When I look at people, I see glory. I see little bits and shards of glory borrowed from the Father in whose image they are created (Ps. 8:5).
God’s glory is what we’ll be living in the presence and enjoyment of for eternity. It is all things weighty, all things meaningful, all things worthwhile, all things beautiful, all things that quicken the pulse with joy and the mind with sight. It compels all who see it to respond in either worship or loathing.
The glory of God is also bestowed on his creation, to a greater or lesser extent. He has especially bestowed glory on his crowning creation—humanity.
In a broken-mirror sort of way, humans reflect some of these glories. We possess beauty, knowledge, wealth, competence, community, creativity, humor, and love. These glories demand a response from those who encounter them.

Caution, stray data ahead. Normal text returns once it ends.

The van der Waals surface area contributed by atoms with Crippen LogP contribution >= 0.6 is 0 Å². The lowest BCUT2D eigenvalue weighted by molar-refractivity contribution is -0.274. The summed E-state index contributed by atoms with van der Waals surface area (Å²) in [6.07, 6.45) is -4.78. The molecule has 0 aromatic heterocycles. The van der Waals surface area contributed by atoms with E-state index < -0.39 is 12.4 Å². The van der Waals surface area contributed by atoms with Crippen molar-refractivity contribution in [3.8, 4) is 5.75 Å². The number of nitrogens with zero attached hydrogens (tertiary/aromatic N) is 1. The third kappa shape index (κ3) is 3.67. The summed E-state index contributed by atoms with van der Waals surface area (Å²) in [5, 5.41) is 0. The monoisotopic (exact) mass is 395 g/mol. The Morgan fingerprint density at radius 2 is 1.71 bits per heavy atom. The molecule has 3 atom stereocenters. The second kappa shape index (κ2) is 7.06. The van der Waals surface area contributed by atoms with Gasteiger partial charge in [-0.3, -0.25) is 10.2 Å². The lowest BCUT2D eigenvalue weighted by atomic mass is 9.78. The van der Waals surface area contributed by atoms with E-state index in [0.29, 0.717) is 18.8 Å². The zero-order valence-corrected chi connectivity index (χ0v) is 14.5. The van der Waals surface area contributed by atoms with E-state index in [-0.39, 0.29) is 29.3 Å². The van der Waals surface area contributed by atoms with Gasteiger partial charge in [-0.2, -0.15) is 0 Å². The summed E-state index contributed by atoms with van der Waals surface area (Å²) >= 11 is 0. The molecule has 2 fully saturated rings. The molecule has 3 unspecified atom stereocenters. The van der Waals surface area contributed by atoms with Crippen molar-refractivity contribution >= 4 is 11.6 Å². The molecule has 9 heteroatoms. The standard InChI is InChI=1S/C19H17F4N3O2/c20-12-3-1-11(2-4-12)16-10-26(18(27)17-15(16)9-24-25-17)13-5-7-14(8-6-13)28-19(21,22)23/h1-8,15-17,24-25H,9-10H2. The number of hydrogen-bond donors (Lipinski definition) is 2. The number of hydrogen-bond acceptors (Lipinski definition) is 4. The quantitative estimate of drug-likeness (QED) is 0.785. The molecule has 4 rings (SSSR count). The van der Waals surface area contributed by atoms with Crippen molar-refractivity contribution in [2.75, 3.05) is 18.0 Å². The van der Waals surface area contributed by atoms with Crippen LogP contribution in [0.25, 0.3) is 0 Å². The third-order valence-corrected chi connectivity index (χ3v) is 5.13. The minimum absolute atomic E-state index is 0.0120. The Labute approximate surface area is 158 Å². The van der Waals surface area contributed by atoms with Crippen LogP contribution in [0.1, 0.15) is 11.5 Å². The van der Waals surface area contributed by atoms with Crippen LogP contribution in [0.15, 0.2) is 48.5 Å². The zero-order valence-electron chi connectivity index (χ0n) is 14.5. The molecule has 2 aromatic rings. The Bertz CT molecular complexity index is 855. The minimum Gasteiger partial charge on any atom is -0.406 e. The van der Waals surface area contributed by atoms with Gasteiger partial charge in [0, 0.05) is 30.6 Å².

Think about this: when you meet a beautiful woman on the street, you find it hard to ignore her, even if you’re another woman. When you talk to an expert in their field, and listen to them dressing down their subject with a perfect and sure hand, you stop and engage. When you watch a film or concert that tells its story with finesse, you laugh, cry, or fume. The response is demanded from you.
The borrowed glory is real. Sometimes, you worship it, which is bad (Rom. 1:25). Sometimes, you thank God for it, which is good (James 1:17). But sometimes, you do a strange thing—you first worship it, and then hate it because it’s not yours (Rom. 1:29). Eventually, envy may even motivate you to destroy it (Gen. 4:1–16; 1 Sam 18:6–12).